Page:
In the mid-1990s, local folk enthusiast, Joe Cleveland was retained by Happy Endings part-time to operate the music series. Cleveland further developed the caliber of music at Happy Endings and solidified the folk/acoustic emphasis. The entire Folkus Project series moved to May Memorial Unitarian Universalist Society in Syracuse in 2003, in a format very similar to the present day, and it’s continued there ever since.

CS: What do you personally enjoy most about being part of The Folkus Project?

SW: I love being part of bringing great acoustic music to our Central New York community, and introducing folks to many wonderful artists who they might not otherwise ever come to know. I also enjoy the sense of community that we help foster through our series. It’s a welcoming place for all who attend, whether as a regular attendee or one’s first time, and we’re a place where people feel comfortable coming on their own. I’ve met so many great people from being involved with Folkus – patrons and fellow volunteers alike!

CS: In general how does The Folkus Project work in terms of its mission?

SW: Folkus is a not-for-profit organization, run entirely by volunteers committed to bringing a wide variety of live music to our area. This includes old favorites, up and coming artists, and seasoned performers new to our area – all at affordable prices. We have a core management team comprised of 8 lead volunteers, plus committees to handle booking, membership, tech, hospitality and finance, and a roster of additional volunteers who help staff shows and perform other tasks.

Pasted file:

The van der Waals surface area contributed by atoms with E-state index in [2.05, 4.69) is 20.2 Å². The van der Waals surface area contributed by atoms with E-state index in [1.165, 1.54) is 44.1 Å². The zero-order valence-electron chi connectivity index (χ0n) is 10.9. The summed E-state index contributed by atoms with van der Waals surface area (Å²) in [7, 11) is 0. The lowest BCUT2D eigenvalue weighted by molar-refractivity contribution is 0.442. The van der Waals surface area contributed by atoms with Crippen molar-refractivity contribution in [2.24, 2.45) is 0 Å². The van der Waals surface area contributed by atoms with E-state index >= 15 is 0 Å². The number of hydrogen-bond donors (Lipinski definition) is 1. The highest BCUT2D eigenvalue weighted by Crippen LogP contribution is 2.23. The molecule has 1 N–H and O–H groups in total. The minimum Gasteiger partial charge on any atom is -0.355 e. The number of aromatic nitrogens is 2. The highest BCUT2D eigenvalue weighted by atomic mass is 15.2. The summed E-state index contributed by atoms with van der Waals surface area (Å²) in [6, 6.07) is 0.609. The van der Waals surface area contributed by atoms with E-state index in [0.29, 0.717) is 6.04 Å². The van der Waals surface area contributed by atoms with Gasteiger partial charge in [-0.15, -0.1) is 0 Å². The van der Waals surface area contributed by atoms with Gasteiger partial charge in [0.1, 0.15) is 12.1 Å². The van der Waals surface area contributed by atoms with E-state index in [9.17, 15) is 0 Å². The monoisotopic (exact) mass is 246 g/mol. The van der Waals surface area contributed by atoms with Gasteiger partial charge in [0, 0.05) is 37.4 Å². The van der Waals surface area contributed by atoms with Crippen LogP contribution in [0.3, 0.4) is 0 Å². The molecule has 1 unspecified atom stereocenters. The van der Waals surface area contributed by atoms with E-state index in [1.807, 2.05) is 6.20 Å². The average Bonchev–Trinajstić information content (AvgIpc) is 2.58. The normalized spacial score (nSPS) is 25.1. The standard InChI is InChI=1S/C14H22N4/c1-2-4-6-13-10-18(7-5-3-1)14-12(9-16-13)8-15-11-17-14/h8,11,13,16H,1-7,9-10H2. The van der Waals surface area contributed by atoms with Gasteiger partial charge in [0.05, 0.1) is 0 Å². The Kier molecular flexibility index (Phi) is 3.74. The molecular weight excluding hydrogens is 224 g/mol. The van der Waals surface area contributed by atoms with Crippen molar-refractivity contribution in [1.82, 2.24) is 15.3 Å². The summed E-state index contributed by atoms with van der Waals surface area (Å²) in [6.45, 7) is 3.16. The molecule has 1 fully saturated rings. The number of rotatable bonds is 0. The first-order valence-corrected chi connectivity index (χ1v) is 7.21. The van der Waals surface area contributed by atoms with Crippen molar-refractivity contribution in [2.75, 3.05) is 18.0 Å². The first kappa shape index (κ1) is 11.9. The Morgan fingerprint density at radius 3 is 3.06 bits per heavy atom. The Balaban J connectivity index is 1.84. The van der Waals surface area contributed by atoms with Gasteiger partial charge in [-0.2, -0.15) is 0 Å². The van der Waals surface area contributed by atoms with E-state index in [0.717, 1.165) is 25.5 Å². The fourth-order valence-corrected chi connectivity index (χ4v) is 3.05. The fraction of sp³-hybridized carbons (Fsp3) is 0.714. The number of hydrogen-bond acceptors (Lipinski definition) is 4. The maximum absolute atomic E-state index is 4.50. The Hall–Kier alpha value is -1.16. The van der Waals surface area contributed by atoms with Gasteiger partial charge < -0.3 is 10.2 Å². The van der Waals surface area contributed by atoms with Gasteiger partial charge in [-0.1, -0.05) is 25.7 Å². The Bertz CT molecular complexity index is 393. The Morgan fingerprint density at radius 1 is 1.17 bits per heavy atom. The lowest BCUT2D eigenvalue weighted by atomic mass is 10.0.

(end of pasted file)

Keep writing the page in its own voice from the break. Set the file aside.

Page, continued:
CS: I think the organization is a gem of our city’s culture. I know you do, too. 

SW: As Chris Baker of Syracuse.com said of Folkus, we do feel like “…one of Central New York’s hidden treasures.” Even in our 22nd year, we hear from delighted first timers that they had no idea we existed. We’re constantly being asked, where did you find that great group or that amazing artist? We follow this music, go to festivals and conferences, connect with other venues and have our patrons share suggestions with us to know about some of the best acoustic music most will never hear. And we love introducing some of these gems to our community. People don’t realize just how broad “folk” and “acoustic” music can be – from singer songwriter to Americana, blues to bluegrass, traditional to indie folk and more.

And there’s something about being in such a relatively small and intimate concert space, warm acoustics, and getting to meet the artists personally after the show which is a very different experience from a mega concert in a huge concert hall. For us, it’s about the music as well as the sense of community that goes along with it that makes a series like ours something very special.